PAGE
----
In a separate letter sent Thursday to Dr. Thomas R. Frieden, director of the federal Centers for Disease Control and Prevention, Upton and Stearns asked for other documents related to BioWatch, which the agency has worked with since the biodetection system was deployed in more than 30 major cities in 2003.
Thompson, in his letter to Napolitano, cited the newspaper article's spotlighting of deficiencies with both the existing BioWatch system and "Generation 3," intended to provide swifter and less costly biodetection. The Times reported that prototypes for the new, automated technology have malfunctioned in field and laboratory testing over the last several years.
Napolitano and her aides are weighing whether to go forward with Generation 3, which would cost about $3.1 billion over the next five years, on top of the roughly $1 billion that BioWatch has already cost taxpayers.
Thompson, noting Homeland Security's past assurances of solid performance, said it was "troubling" that "in this austere budget environment, the department appears committed to the development of this program — at the expense of other important Homeland Security programs — despite evidence that an accurate, effective BioWatch technology program may not be feasible."
The Times article, based on previously unpublicized government documents and interviews with scientists familiar with BioWatch's operations, illuminated two persistent problems: The system has been unable to distinguish between some lethal pathogens and organisms that pose no harm to humans. And though no biological attack has occurred during its nine years of operation, tests and computer modeling suggest it would have difficulty detecting one because of inadequate sensitivity.
The article also reported that, as of 2008, federal agencies had documented 56 BioWatch false alarms, most of them never disclosed to the public. One of the incidents threatened to disrupt the final night of the August 2008 Democratic National Convention in Denver, when Barack Obamaaccepted his party's nomination for president.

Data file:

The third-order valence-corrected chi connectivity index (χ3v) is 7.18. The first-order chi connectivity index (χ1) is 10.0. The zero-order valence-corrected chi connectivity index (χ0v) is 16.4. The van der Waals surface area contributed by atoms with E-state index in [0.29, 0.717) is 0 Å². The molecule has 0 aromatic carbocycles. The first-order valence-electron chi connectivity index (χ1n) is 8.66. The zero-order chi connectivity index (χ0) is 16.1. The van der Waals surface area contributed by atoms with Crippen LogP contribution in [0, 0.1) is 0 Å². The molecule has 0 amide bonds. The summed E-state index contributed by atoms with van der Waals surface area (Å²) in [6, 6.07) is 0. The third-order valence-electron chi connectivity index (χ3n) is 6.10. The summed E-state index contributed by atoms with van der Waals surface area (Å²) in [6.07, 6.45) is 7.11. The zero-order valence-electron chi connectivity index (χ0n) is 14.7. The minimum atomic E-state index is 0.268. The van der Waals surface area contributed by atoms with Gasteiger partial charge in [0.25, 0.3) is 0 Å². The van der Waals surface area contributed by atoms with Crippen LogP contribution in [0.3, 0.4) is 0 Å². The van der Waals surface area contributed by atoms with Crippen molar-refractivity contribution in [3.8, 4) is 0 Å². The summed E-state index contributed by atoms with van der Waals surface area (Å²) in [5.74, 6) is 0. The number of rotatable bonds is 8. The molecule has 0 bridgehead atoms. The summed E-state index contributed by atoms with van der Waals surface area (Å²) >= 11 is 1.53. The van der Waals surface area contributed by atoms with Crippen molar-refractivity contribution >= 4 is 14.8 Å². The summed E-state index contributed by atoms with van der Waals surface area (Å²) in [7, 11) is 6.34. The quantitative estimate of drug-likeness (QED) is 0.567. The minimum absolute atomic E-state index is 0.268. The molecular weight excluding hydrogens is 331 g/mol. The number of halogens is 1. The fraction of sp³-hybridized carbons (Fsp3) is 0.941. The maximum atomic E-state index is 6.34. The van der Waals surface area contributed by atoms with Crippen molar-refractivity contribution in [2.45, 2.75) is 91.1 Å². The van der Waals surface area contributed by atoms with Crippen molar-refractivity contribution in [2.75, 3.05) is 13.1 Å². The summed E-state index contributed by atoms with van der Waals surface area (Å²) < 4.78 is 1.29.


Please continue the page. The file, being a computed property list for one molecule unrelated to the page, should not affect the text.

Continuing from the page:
In their letter to Napolitano, Upton and Stearns noted that Homeland Security's chief medical officer, Dr. Alexander Garza, had said The Times' reporting of the false alarms was "unsubstantiated." In a department Web posting July 12, Garza said: "To date, more than 7 million tests have been performed by dedicated public health lab officials and there has never been a false positive result."
The congressmen, who were unavailable for further comment Thursday, reacted skeptically to Garza's characterization of the events.
"We note that Dr. Garza's representation that BioWatch has never had a false positive result is at odds not only with the incidents reported by the Los Angeles Times but also with the observation in an October 2010 report on the BioWatch program by the National Academy of Sciences," the lawmakers wrote.
Upton and Stearns alluded to an academy committee that rejected Homeland Security's assertion that the dozens of incidents, which the department calls BioWatch Actionable Results, or BARs, were not false positives. The committee concluded that every BAR "signaled the potential occurrence of a terrorist attack when none has occurred."
A Homeland Security spokesman said Thursday that the department would respond to the members of Congress "directly, not through the media" (LA Times, 2012).
Title: International Bioterror Policy, Weapons Of Bioterrorism
Date: July 26, 2012
Abstract: Israel recently announced that it is prepared to intervene militarily should Syria lose control of its chemical or biological arsenal to Islamic militants.
Reflecting fears that Syria’s civil war may be entering a new phase, Israeli officials have reported a surge in demand for gas masks among civilians. Syria threatened that it would use its arsenal of chemical and biological weapons against a foreign attack, but Israeli defense officials are more concerned that groups like Hezbollah could acquire them should the regime disintegrate, according to IsraelNationalNews.com.